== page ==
A very special surprise this year was a visit from Mr. Vincent Ottaviano. “Vinnie” was a driver for the Gretsch company in the heyday of its borough tenure and spent part of the afternoon reminiscing with Mr. Gretsch. He delivered Gretsch products; guitars, accordians and drum kits from the Williamsburg factory to music stores and distributors. In 1957 on one such trip to the legendary Manny’s music store on 48th street in Manhattan Vinnie delivered Gretsch Duojet Serial Number 21179. Sold to a merchant seaman, the guitar eventually found its way to Liverpool England and into the hands of teenage rocker George Harrison. You know the rest. It’s the kind of “butterfly effect” story that makes you realize how a simple everyday task can go on to change the world. You can read all the details here.

SkeletonPete Says… Eat To The Beat
Once again Gretsch and Street Sounds offered up an amazing get together.As if all the musical goodies were not enough to sate appetites, abundant trays of delicious culinary creations from the folks at Artisan Food Valley (conveniently located right next door to Street Sounds) were passed through the crowd. The tempting sandwiches of grilled vegetables, fresh mozzarella and sausages put the shoppe on my short list of must explore places. It was also great to see the always jubilant Joe Carducci beaming at the chance to savor a classic Brooklyn chocolate-covered cannoli.

A special thank you to Ken Pierce, of PiercingMetal.Com who graciously got me a singed Fountains of Wayne set-list, something I’m much too shy to attempt myself. His videos of the afternoon’s performances can be viewed here.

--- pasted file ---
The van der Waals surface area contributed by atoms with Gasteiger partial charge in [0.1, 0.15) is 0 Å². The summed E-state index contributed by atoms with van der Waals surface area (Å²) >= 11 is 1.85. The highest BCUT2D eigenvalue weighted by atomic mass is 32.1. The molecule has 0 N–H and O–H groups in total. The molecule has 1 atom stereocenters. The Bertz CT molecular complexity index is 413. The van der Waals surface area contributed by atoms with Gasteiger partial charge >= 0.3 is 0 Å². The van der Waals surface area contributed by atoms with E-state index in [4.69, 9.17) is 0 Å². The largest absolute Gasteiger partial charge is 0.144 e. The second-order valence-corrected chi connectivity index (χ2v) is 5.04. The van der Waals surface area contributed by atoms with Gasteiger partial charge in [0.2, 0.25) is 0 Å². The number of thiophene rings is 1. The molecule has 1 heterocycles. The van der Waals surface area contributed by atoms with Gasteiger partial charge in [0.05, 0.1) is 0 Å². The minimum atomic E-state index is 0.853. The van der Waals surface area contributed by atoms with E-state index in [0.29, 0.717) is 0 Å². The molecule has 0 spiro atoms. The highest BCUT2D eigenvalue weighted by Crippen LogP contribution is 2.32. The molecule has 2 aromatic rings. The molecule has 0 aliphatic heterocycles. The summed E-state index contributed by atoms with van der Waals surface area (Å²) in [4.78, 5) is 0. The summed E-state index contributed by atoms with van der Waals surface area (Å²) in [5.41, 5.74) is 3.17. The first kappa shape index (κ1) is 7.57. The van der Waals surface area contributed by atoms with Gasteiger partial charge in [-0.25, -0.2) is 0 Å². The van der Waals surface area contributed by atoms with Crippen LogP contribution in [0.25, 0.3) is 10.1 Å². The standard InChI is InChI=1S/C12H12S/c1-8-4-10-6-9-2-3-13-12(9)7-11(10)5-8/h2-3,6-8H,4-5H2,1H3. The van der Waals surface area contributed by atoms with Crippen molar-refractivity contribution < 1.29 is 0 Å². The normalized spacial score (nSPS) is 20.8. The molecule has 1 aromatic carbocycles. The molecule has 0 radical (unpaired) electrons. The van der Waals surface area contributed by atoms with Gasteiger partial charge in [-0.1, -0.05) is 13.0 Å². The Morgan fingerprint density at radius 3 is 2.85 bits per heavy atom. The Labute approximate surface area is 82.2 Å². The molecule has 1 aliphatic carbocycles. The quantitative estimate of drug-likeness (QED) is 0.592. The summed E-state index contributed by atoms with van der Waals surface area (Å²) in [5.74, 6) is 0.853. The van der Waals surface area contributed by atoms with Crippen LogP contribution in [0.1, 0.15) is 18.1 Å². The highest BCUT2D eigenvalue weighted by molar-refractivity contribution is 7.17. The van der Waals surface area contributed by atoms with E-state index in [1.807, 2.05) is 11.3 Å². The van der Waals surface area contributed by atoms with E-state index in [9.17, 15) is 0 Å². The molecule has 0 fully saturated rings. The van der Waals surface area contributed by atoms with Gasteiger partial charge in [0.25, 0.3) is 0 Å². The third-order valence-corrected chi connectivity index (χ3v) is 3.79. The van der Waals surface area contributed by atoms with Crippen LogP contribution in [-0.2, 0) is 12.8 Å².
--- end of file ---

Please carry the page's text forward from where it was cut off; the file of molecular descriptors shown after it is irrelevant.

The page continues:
Brooklyn’s Street Sounds Hosts Gretsch Guitar Day

Saturday June 18, 2011
While many weathered the heat to get gander at aquatically adorned Mermaid Parade revelers, the real Brooklyn VIP Party was going down at Bay Ridge’s Street Sounds Music Store, in the shadow of the Verrazano Bridge as we like to say. It was a special day and those in the know packed Rocky Sciano’s family run business to take in the beautiful and voluptuous curves of those American designed classics – Gretsch Guitars. You may know Gretsch instruments as the Rock-A-Billy wreckers painted up in delicious Hot Rod colors, or maybe the country picker’s choice in the hands of Chet Atkins, or maybe the hell’s bells ringing red double cutaway Jet Firebird of AC/DC’s Malcolm Young . “Who’s Next”? “Quadrophenia”? – all Pete Townshend’s 6120, gifted to him by Joe Walsh. Django – Gretsch. Eddie Cochran – Gretsch. Got the point?

Homecoming and History